- Media Mentions
- Press Releases
- Blog Posts
- State Lobbying & Gift Law Guide
FEC Releases Results of Audit Highlighting Additional PAC Errors
The Federal Election Commission (FEC) recently released the results of its audit of the Democrat, Republican, Independent Voter Education Political Campaign Committee (DRIVE), the political action committee (PAC) of the Teamsters Union. The audit, which focused on DRIVE's activities from January 1, 2001, through December 31, 2002, uncovered a number of mistakes that can arise when operating a PAC.
As noted in our July newsletter article entitled "FEC Corporate PAC Audit Highlights Several Common Errors," the FEC requires a PAC to keep a copy of each employee's Payroll Deduction Authorization (PDA) on file. Based on its analysis, the FEC determined that DRIVE lacked PDAs for contributions totaling more than $1.2 million. To conform to the FEC's requirements, DRIVE began using an image database to store old and current PDAs. According to DRIVE, the database currently is updated every 30 days, and if a contribution does not match a PDA, it is returned.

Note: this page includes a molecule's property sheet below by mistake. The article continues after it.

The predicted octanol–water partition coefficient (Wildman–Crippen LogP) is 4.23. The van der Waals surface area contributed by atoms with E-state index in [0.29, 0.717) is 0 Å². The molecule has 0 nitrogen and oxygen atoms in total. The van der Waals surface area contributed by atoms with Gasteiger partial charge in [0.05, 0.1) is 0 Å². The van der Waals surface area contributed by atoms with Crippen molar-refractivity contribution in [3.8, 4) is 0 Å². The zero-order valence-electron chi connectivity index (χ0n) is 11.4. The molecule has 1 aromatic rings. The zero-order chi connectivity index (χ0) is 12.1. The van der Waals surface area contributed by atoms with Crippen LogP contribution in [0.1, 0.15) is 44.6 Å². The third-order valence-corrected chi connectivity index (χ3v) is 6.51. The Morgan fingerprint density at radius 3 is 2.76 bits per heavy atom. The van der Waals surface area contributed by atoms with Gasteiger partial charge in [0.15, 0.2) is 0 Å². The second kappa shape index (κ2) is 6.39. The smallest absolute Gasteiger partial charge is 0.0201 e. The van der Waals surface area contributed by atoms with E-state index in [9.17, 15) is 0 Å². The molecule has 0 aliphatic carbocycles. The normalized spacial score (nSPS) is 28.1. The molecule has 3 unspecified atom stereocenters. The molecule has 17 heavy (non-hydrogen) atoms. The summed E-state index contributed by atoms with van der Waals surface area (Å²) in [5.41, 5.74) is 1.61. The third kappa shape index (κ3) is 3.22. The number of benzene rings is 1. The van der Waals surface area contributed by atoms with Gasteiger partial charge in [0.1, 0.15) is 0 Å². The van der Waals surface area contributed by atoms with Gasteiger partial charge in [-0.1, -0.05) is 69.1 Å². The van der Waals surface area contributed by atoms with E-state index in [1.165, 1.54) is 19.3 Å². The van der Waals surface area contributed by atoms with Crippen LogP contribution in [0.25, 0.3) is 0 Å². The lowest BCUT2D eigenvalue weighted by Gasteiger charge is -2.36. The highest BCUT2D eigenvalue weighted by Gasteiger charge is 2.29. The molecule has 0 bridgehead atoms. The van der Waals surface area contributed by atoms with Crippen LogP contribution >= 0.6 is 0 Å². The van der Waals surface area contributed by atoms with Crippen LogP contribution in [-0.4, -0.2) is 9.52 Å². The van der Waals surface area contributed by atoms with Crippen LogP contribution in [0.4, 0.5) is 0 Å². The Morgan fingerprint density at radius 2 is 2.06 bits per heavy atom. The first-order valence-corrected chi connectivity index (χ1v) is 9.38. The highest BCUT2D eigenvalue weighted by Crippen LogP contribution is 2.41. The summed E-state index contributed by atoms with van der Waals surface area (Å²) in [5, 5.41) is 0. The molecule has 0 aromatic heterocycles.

During the two-year period, DRIVE also received two bank loans totaling $500,000 that were questioned by the FEC. In order for a bank loan to be treated as a loan and not as a contribution, the FEC requires that it be "made on a basis that assures repayment." 11 C.F.R. § 100.82(a)(2). On paper, DRIVE appeared to satisfy this requirement with a promissory note and a continuing security agreement with the bank. Upon closer inspection, however, the FEC found numerous problems with the actual transaction. For example, while the loans were ostensibly made using certificates of deposit as collateral, DRIVE did not actually maintain any of these financial instruments. Additionally, the FEC found no evidence that DRIVE provided any financial statements or revenue estimates as proof of a source of revenue to repay the loan, a violation of the loan agreement. When DRIVE countered by claiming that the amount of pledged funds and the value of DRIVE's accounts at the bank always exceeded the amount of the loan, the FEC produced bank statements indicating that this claim was inaccurate.
In its audit, the FEC also uncovered a number of misstatements relating to DRIVE's reported financial activity. In 2001, for example, DRIVE had overstated its receipts by $321,264. DRIVE claimed this resulted from the difficulty in getting local unions and/or employers to send contributor information electronically in a timely manner. As a result, the contribution amount was entered into the database as an un-itemized receipt with the contributor information added at a later date. However, due to problems with data entry, this process resulted in the double-counting of some contributions that could not be fixed by the time the reports were filed. The FEC recommended that DRIVE file amended reports as necessary to correct the errors.